If, like me, you consider yourself to be a night owl, you’ll understand the perils of early mornings all too well. When you wake up in the morning and pick up your phone to scroll through Instagram only to see how all of the morning people out there have already done a full workout, made fancy porridge, curled their hair and applied their makeup, the pang of guilt can make for quite a negative start to the day.
However, after years and years of pushing my snooze button to the limit and giving myself the 34 minutes of getting-ready time that I know I need, I’m frankly fed up of starting my day off in a flap. Consultant psychologist and co-founder of The Chelsea Psychology Clinic Elena Touroni explains, “If you have a rushed morning, your stress levels are likely to be heightened by the time you start working. This is likely to impact concentration levels, productivity and the quality of your work.”
So to help bring some structure (and zen) to my life, I asked some of the top experts in the business to outline the morning rituals worth considering for a more productive day. Including a thorough skincare regimen and a good old-fashioned stretch, this is the perfect way to start your day, according to the experts.
Okay, this is something we can all definitely do. Nothing gets me feeling productive quite like a good list. Sticking to said list is a whole other situation. However, it seems that any downfalls could be a result of when you sit down to write it. Psychologist and author of The Little Book of Self Care, Suzy Reading, explains, “A smooth morning starts the night before. Lay out your clothes and make a to-do list that can wait for you until the morning. Commit it to paper so it doesn’t circle about in your brain.”
When it comes to actually opening your eyes, it’s easy to feel overwhelmed the minute your brain kicks into gear. The key to a calm start, however, is to overpower the stress. “When you wake, before you start scrolling or let your mind return to your to-do list, think of one thing in your day that you are looking forward to, even if it is sliding back into sheets at the end of it! Feel the energy and optimism this brings. Before you think about hopping out of bed, close your eyes and immerse yourself in your senses. Feel your body cradled by your bed and the comfort of being wrapped up in your covers,” says Reading.
To further minimise the risk of a stressful start, it’s important to reassess the way in which you’re waking up. Michael James Wong, sleep and relax ambassador of Rituals and founder of Just Breathe, advises, “Get yourself a kind alarm clock. Starting the day with a blaring noise isn’t a great way to begin the morning. No one likes the feeling of rushing and urgency before you need to leave.” I’m loving my recently purchased Lumie light, which wakes you up gently by mimicking a natural sunrise.
Your morning skincare routine might feel like yet another thing to add to your stress-inducing list of things to do, but it turns out allowing yourself the time to enjoy it could make all the difference. “Start the day with a loving touch and you’ll get the oxytocin circulating—a calming, feel-good hormone. Our beauty regimen not only helps us feel put-together but changes our brain chemistry,” says Reading.
So what’s the trick? “Rather than slapping it on, tenderly apply your moisturiser, body lotion or makeup. Imbue this action with real care and self-compassion, reminding yourself that you can be your own safe place too,” she says.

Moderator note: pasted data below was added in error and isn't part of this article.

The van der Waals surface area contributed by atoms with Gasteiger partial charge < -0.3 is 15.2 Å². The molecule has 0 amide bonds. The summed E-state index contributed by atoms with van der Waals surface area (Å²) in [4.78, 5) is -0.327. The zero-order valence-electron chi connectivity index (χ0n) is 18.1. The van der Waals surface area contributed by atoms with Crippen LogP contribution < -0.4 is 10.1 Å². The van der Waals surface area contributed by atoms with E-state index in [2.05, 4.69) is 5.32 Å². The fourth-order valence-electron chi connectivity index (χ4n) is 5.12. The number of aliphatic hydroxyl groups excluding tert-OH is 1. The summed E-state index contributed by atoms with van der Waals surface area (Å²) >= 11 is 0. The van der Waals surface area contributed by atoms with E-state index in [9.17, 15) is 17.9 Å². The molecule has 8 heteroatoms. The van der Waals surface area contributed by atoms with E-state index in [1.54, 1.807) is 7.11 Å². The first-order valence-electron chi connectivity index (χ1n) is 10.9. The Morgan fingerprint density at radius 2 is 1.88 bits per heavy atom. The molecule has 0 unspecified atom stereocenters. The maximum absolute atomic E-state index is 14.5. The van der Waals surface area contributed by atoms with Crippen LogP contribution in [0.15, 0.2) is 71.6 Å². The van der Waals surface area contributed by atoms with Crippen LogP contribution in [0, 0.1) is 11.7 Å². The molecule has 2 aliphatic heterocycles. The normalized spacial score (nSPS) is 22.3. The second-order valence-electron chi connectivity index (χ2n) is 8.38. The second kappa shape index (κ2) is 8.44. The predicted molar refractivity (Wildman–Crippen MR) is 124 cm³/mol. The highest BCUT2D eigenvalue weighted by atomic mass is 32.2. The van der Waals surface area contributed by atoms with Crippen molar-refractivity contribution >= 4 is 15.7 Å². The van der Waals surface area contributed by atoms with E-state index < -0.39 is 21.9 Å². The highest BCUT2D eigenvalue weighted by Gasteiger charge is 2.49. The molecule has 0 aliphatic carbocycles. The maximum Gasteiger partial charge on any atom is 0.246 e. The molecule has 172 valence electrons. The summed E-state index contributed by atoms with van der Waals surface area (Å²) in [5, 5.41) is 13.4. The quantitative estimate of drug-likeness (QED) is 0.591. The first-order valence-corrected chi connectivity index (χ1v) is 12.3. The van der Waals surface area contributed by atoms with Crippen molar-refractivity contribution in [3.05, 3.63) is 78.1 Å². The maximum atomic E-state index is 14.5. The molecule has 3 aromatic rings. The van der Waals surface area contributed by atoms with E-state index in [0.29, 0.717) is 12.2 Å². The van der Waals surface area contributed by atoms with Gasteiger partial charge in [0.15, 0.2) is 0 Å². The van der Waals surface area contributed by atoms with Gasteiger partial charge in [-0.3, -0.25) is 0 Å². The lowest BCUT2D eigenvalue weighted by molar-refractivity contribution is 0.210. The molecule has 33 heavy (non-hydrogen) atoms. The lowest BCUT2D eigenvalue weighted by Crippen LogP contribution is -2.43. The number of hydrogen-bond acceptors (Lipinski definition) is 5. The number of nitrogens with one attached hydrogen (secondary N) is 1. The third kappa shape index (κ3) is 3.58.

If you don’t consider yourself to be a breakfast person, listen up. Whether you work from a desk, your sofa or are up on your feet all day, the benefits of a nutritious breakfast go far beyond the physical. “Nutrition feeds your mood and mental clarity just as much as your body,” says Reading. “Aim for a good source of protein. Think of it as brain food. Get some good nutrients in with fresh, whole foods. You can’t beat eggs, avocado and a wholemeal carb for sustained energy,” she adds.
And the good news is no one is suggesting you give up your morning coffee or tea. However, it might be worth assessing exactly when you’re consuming it. “Get your caffeine ritual in before noon. Caffeine has a half-life of five to seven hours, so even if you think it doesn’t affect your ability to get to sleep, it is impacting the quality,” advises Reading.
If you wake up and insist on lying in bed for a further half an hour, waiting for your mind to come around, it turns out you’re doing it all backward. "Humans are one of the only species that don’t wake up and immediately have a stretch and move about. We have become sedentary, and so, we must remember to move in the morning,” warns Wong.
The best way to get moving in the a.m.? Reading advises turning your morning stretch into a ritual. “Stand firmly in your grounding and take a deep breath in through your nose, raising your arms outward and up above your head. Look up to your hands and feel this lift your mood. As you breathe out through your nose, slowly lower your arms back down and look forward with a sense of focus,” she says. “Light a candle or spritz some room spray for extra power. Scent can be such a simple way to transform your mood.”
Finding the time to actually get out of the house before you start the day can be tricky for some currently, but experts warn it is not a ritual to be overlooked. "Get some sunlight and fresh air early in your day. Effortlessly change the vibe in an instant with your own music playlist. Letting light in and surrounding yourself with nature can help boost your circadian rhythms,” says Reading.